A perpetual bond is a bond without a maturity date. Also called Perps.
The issuer has the option to buy back the bond after a specific period. The call option is typically five years after the date of issue.
In India, perpetual bonds are listed on stock exchanges. Since the bonds have no maturity, the investor has to exit through secondary debt market in case of need.
These bonds are generally issued by large manufacturing companies or by banks to fund their long-term capital requirements. In banks, the perpetual bonds come under as Additional Tier 1 bonds which gives it features of Quasi Equity. Which Means that in case of bank winds up then the Investors in Perpetual bonds will be paid last but before equity investors.
These bonds carry liquidity risk, interest rate risk and credit risk.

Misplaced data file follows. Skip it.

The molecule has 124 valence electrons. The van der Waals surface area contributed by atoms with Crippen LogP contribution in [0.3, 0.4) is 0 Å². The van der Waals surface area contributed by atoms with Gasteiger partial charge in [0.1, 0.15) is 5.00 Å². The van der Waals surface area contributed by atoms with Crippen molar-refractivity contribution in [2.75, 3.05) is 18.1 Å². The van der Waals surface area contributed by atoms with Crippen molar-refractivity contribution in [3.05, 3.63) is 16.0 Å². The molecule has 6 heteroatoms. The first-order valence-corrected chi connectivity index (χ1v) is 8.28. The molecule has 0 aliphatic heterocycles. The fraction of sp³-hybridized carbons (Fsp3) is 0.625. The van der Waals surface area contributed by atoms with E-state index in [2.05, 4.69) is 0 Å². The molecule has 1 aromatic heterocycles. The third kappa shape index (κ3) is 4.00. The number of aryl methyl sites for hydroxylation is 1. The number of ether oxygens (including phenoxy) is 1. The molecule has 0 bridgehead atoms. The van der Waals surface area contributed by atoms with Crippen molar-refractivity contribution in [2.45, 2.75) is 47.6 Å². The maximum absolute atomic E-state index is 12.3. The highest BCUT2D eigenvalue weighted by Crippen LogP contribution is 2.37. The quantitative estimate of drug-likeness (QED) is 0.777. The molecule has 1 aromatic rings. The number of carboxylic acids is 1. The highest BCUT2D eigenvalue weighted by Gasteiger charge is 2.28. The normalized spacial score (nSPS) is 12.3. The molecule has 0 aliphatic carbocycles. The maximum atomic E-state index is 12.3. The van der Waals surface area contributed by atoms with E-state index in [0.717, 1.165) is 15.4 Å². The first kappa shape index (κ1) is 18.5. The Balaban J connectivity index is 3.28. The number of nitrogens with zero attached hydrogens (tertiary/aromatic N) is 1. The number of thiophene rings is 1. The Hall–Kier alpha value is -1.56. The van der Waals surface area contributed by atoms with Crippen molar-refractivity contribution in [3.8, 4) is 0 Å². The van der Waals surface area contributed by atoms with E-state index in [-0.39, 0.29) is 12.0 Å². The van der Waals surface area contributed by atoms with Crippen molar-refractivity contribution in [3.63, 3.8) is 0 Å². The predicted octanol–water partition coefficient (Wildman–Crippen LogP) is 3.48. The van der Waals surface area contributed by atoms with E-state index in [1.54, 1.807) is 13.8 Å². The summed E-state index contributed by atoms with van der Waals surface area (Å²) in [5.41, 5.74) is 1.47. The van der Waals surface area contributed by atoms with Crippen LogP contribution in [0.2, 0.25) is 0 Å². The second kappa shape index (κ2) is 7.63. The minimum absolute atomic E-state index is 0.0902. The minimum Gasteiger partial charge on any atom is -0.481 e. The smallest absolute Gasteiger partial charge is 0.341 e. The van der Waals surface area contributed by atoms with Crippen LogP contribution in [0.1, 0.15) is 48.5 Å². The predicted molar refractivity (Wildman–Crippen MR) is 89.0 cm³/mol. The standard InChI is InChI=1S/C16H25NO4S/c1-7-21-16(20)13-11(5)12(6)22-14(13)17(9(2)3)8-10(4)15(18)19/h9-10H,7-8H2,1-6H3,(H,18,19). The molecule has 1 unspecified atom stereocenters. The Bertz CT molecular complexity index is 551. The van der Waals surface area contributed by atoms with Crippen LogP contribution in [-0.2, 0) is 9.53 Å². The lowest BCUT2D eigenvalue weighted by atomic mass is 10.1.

The Annual coupon from the perpetual bonds will be added to the total income of the investor and taxed as per the Income tax slab one falls in.
But if the bond gets sold in the secondary market and Investor makes long-term capital gain (after holding period of 1 year), then the LTCG will be taxable at 10% (without Indexation).
The Interest and principal default risk in perpetual bonds are somehow curtailed by GOI ownership. You may find comfort in Nationalised banks being guarded by the Government of India.
The high yields on the Perpetual bonds are definitely attractive, but you need to look at it from the taxation perspective too. Post-tax interest is what you actually enjoy.